Wednesday, 13 March 2013

A short English / Latin lesson

The English language is said to be one of the most eclectic in terms of where it has sourced words from over the last thousand years or so.  And this has meant that for every rule there are always exceptions!  No wonder it is so difficult to learn.

Why am I posting about this? Well the word that has entered the lexicon of almost every library staff member in SA is consortium, though I often hear people using the word consortia.  Consortium/consortia is one of a small group of words in English that come from and follow the Latin form for singular and plural. There is a group of Latin derived words in English which have a singular ending which is "um" but the plural version of the words end in "a".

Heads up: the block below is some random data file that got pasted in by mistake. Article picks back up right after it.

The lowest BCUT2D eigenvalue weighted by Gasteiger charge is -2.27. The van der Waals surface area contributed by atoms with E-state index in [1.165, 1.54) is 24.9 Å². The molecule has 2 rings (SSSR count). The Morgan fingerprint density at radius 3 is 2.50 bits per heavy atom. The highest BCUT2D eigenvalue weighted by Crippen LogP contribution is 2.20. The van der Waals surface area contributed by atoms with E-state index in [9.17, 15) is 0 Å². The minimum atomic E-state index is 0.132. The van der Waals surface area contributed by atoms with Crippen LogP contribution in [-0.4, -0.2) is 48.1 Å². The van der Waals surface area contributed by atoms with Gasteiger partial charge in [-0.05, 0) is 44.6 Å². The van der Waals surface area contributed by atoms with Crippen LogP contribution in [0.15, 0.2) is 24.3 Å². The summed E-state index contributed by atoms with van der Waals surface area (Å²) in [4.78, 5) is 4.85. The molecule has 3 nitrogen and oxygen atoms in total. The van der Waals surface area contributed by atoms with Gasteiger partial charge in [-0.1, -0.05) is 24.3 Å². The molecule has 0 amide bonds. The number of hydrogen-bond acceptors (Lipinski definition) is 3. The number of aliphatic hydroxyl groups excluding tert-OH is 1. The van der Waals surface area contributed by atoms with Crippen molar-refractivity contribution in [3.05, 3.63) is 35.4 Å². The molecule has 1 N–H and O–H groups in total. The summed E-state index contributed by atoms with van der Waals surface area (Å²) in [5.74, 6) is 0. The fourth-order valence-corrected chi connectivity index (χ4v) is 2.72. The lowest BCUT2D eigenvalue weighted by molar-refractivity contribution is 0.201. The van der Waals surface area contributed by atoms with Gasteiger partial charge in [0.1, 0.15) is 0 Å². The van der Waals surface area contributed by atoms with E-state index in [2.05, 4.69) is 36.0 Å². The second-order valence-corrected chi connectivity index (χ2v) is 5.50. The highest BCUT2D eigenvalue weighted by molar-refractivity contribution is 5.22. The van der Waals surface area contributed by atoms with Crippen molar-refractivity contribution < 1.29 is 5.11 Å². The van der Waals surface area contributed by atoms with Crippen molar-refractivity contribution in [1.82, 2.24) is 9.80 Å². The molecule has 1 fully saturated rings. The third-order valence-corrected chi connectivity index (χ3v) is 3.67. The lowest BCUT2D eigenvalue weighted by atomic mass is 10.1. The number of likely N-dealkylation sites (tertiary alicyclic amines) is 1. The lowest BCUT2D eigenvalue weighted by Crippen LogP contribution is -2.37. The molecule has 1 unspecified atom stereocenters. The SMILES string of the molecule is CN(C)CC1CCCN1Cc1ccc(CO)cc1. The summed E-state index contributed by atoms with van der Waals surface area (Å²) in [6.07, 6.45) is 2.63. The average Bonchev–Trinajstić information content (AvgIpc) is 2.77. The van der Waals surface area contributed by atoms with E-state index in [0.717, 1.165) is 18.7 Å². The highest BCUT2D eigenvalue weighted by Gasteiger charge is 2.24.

Examples that you would be familiar with are medium (singular) and media (plural). We don't often use the singular word much these days, though occasionally someone might say something like "using the medium of radio as opposed to other media."

Others include stadium (singular) and stadia (plural).  We don't often use this plural version of the word, though it is in our dictionaries and was used widely years ago.  It would appear that the plural version now being used is stadiums, which is technically incorrect but seemingly acceptable today.

And I am sure there are other examples, but I cant think of them at present.  (And as an aside it is interesting that there is a similar ending construction in Greek - where we have a singular criterion, but a plural criteria.)